Here is the pizza base recipe we use at my restaurant, Berta. Feel free to add any other toppings you desire, but not too many at once, please.
- 100 ml water, at room temperature
- 15 g fresh yeast or 7 g dried yeast
- 100 g pasta flour
- 300 g water, at room temperature
- 325 g pasta flour
- 175 g durum wheat flour (fine semolina flour)
- 15 g table salt
Oven temperatures are for conventional; if using fan-forced (convection), reduce the temperature by 20˚C. | We use Australian tablespoons and cups: 1 teaspoon equals 5 ml; 1 tablespoon equals 20 ml; 1 cup equals 250 ml. | All herbs are fresh (unless specified) and cups are lightly packed. | All vegetables are medium size and peeled, unless specified. | All eggs are 55-60 g, unless specified.
Resting time overnight + 1 hour 20 minutes
To make the biga (see note), place the water in a bowl, add the yeast and stir with a fork until it dissolves. Mix in the flour using a spoon until combined; it doesn’t need to be smooth. Place in a covered container and let it rest overnight in the fridge. If you find yourself wanting pizza more rapidly than that, leave the biga to rest in a warm spot for about 4 hours.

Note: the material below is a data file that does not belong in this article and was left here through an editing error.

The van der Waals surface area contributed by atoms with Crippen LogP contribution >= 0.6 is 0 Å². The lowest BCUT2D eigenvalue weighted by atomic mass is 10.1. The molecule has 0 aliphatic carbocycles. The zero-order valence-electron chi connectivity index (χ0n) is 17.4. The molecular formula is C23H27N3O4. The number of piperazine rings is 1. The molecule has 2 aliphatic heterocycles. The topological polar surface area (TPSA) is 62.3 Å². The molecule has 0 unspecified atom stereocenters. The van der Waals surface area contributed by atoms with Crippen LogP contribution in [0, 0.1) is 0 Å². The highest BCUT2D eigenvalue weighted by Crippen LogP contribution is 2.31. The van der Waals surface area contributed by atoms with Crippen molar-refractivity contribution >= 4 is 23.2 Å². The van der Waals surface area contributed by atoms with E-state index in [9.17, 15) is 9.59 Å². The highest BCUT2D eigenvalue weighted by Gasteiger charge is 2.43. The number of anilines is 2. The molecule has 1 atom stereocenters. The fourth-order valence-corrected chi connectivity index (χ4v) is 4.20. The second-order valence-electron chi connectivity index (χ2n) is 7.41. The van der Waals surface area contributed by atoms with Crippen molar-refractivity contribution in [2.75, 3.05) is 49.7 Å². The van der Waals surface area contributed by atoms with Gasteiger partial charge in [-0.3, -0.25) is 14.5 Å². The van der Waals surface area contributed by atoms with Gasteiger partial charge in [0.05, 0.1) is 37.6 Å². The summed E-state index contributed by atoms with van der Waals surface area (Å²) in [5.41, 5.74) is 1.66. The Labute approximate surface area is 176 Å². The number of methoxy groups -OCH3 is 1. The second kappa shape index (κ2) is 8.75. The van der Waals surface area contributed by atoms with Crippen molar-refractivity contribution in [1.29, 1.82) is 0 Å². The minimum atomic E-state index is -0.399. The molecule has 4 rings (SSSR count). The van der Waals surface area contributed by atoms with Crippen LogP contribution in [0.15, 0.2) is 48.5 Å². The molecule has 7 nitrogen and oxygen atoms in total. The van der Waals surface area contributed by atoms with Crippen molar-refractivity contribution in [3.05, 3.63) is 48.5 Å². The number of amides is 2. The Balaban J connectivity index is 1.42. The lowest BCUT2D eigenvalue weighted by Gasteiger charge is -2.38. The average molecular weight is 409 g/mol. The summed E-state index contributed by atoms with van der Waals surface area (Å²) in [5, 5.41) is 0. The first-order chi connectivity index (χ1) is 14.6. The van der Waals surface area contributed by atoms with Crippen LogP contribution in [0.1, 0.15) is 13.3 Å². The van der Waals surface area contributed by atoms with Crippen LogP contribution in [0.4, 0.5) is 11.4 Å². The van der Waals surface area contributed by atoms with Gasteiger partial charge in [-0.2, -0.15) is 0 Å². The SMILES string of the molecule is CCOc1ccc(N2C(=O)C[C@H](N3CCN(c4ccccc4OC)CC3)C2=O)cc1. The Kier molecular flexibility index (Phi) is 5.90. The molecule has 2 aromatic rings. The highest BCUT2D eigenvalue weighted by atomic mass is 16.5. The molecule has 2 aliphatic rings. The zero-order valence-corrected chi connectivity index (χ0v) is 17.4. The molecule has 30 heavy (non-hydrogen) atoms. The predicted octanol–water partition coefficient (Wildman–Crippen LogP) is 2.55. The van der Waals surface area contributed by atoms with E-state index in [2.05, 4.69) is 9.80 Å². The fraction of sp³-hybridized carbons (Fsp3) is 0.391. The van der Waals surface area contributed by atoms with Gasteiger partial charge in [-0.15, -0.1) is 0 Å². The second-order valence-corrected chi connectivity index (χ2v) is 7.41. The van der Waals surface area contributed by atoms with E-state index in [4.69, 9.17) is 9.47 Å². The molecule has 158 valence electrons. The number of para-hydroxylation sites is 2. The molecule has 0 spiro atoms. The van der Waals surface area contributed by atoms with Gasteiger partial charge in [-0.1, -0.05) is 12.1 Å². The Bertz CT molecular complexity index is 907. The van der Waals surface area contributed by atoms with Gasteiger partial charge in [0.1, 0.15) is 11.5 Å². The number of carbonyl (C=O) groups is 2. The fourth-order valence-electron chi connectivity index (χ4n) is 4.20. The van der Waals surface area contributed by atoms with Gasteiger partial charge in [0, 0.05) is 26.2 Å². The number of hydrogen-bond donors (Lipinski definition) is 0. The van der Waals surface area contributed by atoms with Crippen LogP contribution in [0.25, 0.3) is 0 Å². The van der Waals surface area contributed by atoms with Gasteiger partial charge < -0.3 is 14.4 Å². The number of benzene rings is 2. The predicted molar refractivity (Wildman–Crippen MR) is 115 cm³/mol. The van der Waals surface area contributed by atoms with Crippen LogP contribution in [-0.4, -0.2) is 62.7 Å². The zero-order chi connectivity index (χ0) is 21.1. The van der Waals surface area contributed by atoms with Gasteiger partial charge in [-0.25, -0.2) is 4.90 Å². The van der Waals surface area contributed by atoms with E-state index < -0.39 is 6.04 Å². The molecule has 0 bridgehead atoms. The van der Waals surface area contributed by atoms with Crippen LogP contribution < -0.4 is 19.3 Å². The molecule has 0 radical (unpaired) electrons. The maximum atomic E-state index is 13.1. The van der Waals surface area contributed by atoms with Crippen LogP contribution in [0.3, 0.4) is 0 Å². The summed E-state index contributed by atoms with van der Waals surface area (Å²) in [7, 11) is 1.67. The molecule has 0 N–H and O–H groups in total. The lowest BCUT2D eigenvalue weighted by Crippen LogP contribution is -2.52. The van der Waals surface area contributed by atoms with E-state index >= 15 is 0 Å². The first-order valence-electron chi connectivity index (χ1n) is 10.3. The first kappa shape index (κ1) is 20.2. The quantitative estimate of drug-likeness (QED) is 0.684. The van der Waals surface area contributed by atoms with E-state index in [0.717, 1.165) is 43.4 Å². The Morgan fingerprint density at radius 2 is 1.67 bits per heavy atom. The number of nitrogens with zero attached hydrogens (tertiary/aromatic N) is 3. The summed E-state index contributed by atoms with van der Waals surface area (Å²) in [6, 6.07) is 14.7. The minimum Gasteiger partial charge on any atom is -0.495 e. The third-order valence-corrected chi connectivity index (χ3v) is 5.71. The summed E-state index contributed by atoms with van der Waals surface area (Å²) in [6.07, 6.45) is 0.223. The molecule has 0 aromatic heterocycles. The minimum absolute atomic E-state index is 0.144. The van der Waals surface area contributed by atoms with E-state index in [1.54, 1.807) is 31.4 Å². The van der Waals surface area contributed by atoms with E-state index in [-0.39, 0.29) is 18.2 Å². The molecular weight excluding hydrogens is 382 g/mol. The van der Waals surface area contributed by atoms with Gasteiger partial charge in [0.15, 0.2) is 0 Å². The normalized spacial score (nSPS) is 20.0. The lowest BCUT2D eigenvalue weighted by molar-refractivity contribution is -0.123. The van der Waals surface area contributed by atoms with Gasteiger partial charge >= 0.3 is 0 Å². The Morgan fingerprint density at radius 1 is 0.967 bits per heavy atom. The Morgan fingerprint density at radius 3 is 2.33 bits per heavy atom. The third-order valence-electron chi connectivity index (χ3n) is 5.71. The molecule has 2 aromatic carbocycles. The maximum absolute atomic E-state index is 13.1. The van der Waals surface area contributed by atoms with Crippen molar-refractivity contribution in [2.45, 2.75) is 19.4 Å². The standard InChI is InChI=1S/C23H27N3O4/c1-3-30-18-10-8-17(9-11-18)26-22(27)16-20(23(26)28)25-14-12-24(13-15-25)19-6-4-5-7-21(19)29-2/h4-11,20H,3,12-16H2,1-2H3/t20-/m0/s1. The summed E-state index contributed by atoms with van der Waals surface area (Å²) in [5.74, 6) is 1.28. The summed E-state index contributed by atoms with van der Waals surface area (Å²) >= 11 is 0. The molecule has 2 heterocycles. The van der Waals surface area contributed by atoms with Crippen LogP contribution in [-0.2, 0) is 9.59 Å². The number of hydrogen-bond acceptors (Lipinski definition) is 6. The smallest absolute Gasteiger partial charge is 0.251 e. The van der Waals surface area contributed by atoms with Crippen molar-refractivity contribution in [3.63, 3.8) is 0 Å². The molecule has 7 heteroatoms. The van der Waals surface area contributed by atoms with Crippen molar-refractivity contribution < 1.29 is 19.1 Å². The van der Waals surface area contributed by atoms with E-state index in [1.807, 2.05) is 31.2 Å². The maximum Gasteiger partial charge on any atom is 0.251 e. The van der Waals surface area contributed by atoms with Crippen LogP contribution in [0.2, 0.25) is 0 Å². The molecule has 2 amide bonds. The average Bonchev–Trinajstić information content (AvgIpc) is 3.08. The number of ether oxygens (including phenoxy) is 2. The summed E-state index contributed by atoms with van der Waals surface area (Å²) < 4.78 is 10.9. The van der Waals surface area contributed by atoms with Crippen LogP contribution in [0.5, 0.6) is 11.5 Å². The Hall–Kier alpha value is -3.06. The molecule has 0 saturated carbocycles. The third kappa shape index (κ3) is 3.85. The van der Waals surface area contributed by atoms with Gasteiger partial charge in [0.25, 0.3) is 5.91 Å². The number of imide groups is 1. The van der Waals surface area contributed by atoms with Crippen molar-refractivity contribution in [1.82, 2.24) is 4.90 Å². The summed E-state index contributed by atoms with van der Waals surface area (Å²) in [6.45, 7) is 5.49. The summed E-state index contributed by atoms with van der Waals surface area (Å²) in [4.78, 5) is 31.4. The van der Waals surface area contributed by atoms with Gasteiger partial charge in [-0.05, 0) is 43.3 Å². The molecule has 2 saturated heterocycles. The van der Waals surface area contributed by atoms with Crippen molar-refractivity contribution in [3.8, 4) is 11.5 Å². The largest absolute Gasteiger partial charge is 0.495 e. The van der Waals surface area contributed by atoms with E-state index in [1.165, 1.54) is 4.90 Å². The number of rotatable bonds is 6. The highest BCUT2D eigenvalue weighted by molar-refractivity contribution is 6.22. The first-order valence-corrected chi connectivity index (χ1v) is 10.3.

To make the dough (see note), place the water and the biga in a bowl. Use your fingers to jiggle the biga through the water so it disperses a little then add the flours and salt and continue mixing until it forms a ball. Turn it out onto a clean bench and knead it vigorously for at least 15 minutes. It is quite a sticky dough but do persevere as it does come together. Place in an oiled bowl, cover with a plastic wrap and allow it to prove in a warm spot for 1–2 hours. Divide the dough into 4 portions, roll into balls, cover and set aside to rest for another 20 minutes. (I know there’s a lot of resting going on but it is really needed to allow your dough to become as good as it can be).
Roll out each dough ball on a floured bench until thin, to whatever shape you desire.
Add your desired toppings and bake for 10-15 minutes.
• Using a biga is a technique found in Italian bread-making. It involves making a mix which is left to ferment and then used the next day for breads or doughs. It can work as an alternative to yeast or can also be used in conjunction with yeast. It adds fermentation time and is said to get extra sweet and nutty flavours from your dough. If you start exploring all the clever things you can do with doughs you’ll find endless things to entertain yourself with. It can easily become an obsession, be warned, once you start it’s hard to stop.
• The dough can also be made in KitchenAid mixer with dough hook.
Photography by Benito Martin
Styling by Jerrie-Joy Redman-Lloyd